“ The departure from St. Jean de Luz is " A despatch addressed to M. Mon, the signalled, and soon afterwards the special Spanish Ambassador at the Court of France, train entered the Biarritz station. The Queen and received at half-past eight at Biarritz, was alone on the balcony of the saloon cargave intelligence of the catastrophe. Im- riage, the King at the door of the saloon; mediately Señor Mon set out for Hendaye Marfori stood behind the Queen, pompous, (the frontier station), accompanied by Gen- and wearing over his black coat the broad eral de Castelnau, the Emperor's aide-de- ribbon of the Order of Charles III. At camp, to meet the Queen. I will not tell the moment when the Emperor advanced to you all the hesitations, all the resolutions, offer his hand to the Queen, the express all the orders and counter-orders, that train from Paris to Spain, which had been filled

up the morning, and of which the rail- waiting the arrival of the other to proceed way telegraph wire between Biarritz and on its journey, came up, and from it were Hendave was the bearer; it would be weari- heard to proceed cries inost insulting to the some and useless now that the thing is over. Queen - a loud clamour -in which was During that time the Spanish Consul at Bay- especially distinguishable the word Fuera ! onne took measures to secure at Pau the ne-(get out, or out with her). cessary lodgings for the Queen and all her " At these cries the Emperor made a suite.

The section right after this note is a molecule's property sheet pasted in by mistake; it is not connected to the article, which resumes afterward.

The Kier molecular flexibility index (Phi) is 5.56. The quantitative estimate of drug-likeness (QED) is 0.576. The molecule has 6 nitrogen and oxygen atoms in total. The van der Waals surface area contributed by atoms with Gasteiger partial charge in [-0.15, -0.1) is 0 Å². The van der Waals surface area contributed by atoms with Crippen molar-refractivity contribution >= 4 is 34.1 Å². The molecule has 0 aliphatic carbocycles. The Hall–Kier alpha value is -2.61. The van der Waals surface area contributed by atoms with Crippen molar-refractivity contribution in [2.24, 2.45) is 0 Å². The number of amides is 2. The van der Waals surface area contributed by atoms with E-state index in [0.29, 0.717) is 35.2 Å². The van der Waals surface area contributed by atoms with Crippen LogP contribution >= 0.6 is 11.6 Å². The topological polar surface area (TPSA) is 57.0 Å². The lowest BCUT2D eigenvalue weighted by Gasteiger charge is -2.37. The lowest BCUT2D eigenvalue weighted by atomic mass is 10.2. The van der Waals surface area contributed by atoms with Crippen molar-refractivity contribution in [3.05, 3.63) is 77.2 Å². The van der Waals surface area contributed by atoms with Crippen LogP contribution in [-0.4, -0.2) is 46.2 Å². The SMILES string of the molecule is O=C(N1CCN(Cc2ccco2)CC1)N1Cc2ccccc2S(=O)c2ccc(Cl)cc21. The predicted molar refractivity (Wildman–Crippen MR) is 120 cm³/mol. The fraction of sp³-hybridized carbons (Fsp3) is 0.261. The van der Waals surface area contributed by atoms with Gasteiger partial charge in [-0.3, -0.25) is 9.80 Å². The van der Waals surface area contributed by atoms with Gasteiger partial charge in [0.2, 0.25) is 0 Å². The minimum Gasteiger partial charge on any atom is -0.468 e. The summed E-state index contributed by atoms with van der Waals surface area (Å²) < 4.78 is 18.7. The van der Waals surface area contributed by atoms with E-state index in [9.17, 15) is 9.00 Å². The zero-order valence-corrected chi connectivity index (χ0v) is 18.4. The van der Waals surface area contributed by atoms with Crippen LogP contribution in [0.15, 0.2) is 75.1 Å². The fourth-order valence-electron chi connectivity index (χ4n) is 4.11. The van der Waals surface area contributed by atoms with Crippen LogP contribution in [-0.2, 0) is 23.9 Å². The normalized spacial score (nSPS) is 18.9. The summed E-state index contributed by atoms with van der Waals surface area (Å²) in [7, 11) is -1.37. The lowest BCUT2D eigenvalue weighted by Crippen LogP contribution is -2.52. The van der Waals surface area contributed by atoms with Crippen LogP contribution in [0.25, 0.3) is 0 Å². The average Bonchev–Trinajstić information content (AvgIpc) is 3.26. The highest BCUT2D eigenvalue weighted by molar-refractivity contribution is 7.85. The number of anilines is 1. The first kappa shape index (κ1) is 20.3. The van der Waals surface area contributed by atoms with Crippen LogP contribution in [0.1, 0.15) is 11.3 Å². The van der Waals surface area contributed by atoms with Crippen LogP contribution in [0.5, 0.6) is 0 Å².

backward movement, and tears gushed from ** The rumour of all these proceedings the eyes of the Queen, who got out, as well soon spread at Biarritz, and every obtaina- as the King and her children, the high perble carriage was hired by the curious, eager sonages of her suite, Father Claret and the to get to the station, which is about three inevitable Marfori. kilometres from the centre of the town. After having shaken bands with the